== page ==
Well, made it to both Costa Mesa and Torrance again today for another one of Mitsuwa's events, this time the Fall Umaimono Gurume Fair. I guess when you do as many as Mitsuwa does in a year (including all the Anniversary sales) you're bound to run into a few that are quiet as I felt it was this time in terms of number of stalls and foods offered. In fact I dropped by our San Diego store for lunch yesterday and it didn't seem like a whole lot was going on except for the korokke (croquettes) and few other merchandises.
My usual small trek out
to the OC area is because the larger stores there have a bit more
happening, but for the most part is actually to sample the limited time
showcased ramen. Although I visited Costa Mesa last on the way back down,
will start with Tanaka Sobaten. The event's last day is tomorrow.
It was hard for me to gather much information on Tanaka Sobaten,
but it seems they're actually a chain from Tokyo that offers a few versions of Kitakata Ramen as well as a claimed Yamagata spicy miso.
is a significant regional style in Japanese ramen alongside the largely
popularized trio of Sapporo Miso, Hakata Tonkotsu and Tokyo Shoyu. As I've
never had a Kitakata style you can say I was really looking forward in
trying a bowl, and at least from online Japanese reviews and accounts,
Tanaka Sobaten seemed pretty favorable to its authenticity.
When one hears the word "Tonkotsu,"
usually the famous creamy opaque white Kyushu ramen is associated with,
but since the word simply means "pork bones" any stock made using is
technically a tonkotsu-kei (as is Okinawa Soba, though chicken is also often used with when making). Kitakata ramen I hear is mainly of this pork bones but also niboshi.
Further the term Chuka Soba ("Chinese style soba") can mean different things
depending where you are in Japan. More commonly describes an old
school Shoyu Ramen but say, in Wakayama, it could mean a more distinctive Tonkotsu-Shoyu.
the case of Tanaka Sobaten, it seems to refer to a Shio (salt flavor). I
couldn't detect much if any soy sauce flavoring, though the clear,
faintly colored soup would've been a visual giveaway. Pretty
much looked like what Keizo of Go Ramen! had on this post, minus a few extra chashu.
The noodles were a softer chewy and hira-chubuto-chijire. That's.. flatter, medium thick and with a crinkly wave.
The strangest thing was how much I felt everything reminded me of
Okinawa Soba (only lacking a stronger bonito flavor, some benishoga
ginger and slice of kamaboko fishcake).
There was though a good shoyu flavoring coming from the intensely dark menma bamboo shoots, similar to ones I came across on Tsujita's Edo Soba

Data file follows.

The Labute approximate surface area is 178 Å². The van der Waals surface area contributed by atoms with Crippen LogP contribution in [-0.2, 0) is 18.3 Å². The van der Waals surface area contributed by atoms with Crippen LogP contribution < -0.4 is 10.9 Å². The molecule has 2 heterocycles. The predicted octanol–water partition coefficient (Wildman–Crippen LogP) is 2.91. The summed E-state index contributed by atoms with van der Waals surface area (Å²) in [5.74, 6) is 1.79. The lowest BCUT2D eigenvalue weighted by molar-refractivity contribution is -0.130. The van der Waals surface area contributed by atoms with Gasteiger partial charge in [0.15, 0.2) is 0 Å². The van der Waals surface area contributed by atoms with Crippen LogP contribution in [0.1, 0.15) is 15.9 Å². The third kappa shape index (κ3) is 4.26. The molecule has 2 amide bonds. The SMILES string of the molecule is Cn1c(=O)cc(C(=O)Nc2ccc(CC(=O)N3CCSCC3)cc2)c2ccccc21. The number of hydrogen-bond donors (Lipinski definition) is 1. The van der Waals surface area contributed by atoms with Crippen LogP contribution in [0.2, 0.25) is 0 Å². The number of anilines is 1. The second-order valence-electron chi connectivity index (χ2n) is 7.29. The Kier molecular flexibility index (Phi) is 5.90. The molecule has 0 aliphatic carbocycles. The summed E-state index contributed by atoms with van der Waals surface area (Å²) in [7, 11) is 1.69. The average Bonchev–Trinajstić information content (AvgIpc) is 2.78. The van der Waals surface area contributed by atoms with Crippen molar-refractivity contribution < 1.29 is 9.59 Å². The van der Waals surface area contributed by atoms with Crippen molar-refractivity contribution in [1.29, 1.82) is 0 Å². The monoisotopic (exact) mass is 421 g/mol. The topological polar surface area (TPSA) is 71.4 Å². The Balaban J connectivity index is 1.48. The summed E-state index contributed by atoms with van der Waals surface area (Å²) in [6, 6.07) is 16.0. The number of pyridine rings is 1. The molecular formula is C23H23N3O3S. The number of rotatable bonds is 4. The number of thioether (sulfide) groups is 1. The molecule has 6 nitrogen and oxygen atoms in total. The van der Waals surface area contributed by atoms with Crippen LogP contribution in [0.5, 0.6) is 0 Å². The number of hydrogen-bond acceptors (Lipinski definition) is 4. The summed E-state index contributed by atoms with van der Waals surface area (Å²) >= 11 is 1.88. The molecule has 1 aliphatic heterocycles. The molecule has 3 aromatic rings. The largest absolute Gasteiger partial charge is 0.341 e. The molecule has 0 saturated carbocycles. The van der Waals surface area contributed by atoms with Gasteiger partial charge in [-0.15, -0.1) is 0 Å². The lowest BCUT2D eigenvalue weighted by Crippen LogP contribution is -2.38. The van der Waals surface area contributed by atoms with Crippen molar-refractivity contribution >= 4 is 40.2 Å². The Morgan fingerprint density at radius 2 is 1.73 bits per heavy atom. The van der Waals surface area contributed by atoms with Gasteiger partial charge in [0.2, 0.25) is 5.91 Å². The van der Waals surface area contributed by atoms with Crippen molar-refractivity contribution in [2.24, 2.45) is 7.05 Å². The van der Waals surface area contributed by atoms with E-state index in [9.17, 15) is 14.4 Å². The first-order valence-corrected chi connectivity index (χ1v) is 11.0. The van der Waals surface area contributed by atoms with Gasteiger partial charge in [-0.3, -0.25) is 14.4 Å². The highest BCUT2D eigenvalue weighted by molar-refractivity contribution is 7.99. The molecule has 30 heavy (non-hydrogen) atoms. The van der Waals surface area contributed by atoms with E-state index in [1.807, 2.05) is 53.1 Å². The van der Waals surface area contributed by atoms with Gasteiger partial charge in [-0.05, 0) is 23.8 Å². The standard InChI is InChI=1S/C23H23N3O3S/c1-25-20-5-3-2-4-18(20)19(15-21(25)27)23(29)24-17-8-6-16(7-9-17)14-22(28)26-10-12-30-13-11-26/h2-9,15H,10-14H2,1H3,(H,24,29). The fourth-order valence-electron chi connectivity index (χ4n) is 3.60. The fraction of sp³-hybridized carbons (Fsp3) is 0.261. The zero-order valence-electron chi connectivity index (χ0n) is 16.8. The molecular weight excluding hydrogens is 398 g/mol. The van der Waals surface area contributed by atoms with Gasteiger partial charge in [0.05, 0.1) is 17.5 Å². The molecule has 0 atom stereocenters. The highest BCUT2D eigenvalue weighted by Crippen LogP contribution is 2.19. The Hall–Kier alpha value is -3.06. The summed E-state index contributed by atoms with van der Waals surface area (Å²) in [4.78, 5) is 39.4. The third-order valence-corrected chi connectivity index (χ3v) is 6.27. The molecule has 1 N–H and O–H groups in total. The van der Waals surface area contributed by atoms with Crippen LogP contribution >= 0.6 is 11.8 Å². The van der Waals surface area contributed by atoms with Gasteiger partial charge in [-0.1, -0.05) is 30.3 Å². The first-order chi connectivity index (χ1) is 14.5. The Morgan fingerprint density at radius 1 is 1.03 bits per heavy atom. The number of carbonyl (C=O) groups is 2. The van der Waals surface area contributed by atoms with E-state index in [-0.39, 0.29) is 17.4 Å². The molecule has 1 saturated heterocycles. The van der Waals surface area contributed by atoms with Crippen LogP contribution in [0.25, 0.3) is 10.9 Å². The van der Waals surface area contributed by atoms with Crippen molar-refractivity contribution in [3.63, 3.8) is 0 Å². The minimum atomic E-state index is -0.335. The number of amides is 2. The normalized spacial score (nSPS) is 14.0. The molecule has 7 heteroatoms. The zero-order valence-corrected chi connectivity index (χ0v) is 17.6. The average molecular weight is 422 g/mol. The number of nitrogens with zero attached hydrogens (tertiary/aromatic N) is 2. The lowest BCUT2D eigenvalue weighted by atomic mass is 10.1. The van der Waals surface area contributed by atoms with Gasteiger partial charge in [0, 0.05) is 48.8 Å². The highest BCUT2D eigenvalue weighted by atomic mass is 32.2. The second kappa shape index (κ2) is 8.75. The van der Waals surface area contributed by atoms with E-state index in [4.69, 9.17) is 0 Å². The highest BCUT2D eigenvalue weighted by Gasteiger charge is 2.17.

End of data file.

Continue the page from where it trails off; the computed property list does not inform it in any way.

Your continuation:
with only other soy sauce notes from the leaner meaty pork chashu which
was quite nice. On the salty side but with lots of flavor.
fact I could see some may think the entire bowl was a little salty, but
I enjoyed it if not the flavor profile a little tame for an event showcase
maybe. Like Ramen Iroha's Toyama Black,
it made me crave a bowl of rice in a good way. Compared to Nakamuraya's refined Shio, this would be more rustic and personally wouldn't have
minded the niboshi (dried sardines) to have been played out more prominently. Did kinda wish I started
the day with this bowl.
I'm jumping around but I grabbed a Gyutan (beef tongue) Bento from the Tsukasa
stall in Mitsuwa Torrance as well as a Gyutan Stew. They were grilled
in front of you and the bentos still warm so I got tempted. Having them
tonight as a late dinner. Btw it was mentioned that Gyutan Tsukasa will
be opening a shop in the food court of Mitsuwa Costa Mesa Spring of
things that bring a smile to my face is a large mound of deep fried
Korokke. I'll probably stop by our SD branch tomorrow for a few of these
like I usually do.
Things I sampled. A Matcha green tea cold soba...
Konjac balls... Why not? And healthy for me.
And your usual medley of premium sushi. One day I'll grab one of these while waiting for my ramen...
In Torrance was Sendai Takejiro. A shop hailing from Sendai, Miyagi prefecture where their miso is very well known.
described in Mitsuwa's preview that they would be serving a milder Miso
Ramen. I'm typically not a huge fan of mild tempered miso ramen but was
pretty curious in trying a bowl from this city. At 11AM opening time
there was already a longer line and it remained the way the duration I
described was a mellower miso but still something that'd easily blow
out of the water what's served in most shops in town. I can tell a
quality miso was used and I witnessed the soup heated with a wok giving
way to the frothy and full bright miso flavors, though missing were the more maillard reacted notes compared to a Sapporo style like Ezofukuro's miso sampled recently.
The noodles I felt were fairly typical and didn't shine here where it being slightlly soft in my bowl you could say didn't help also. But the chashu was very decent, the kind I often give my personal description as tectonic, where leaner meaty pieces are connected with tender fatty veins. The
menma were very lightly marinated, giving way to a more springy
crunch with natural bamboo shoot flavors. Other toppings were kikurage wood ear mushrooms, beansprouts and a naruto fish cake slice.
I'd be the first to say that not all Miso Ramen need to be as intense as a bowl from Sumire (as awesome as they are), and here we have a quality, albeit mellow miso that I can see myself having everyday. Still if this shop is related to this Menya Takejiro (which I couldn't confirm), I felt for the fair one of their tsukemens would've given a bigger impact imho. As always looking forward to Mitsuwa's next event. I'm stuffed! ぷっふぁ〜 食った！
Mitsuwa Market - Torrance, 21515 Western Avenue, Torrance, CA 90501
Mitsuwa Market - Costa Mesa, 665 Paularino Avenue, Costa Mesa, CA 92626
Mitsuwa Market - San Diego, 4240 Kearny Mesa Rd, San Diego, CA 92111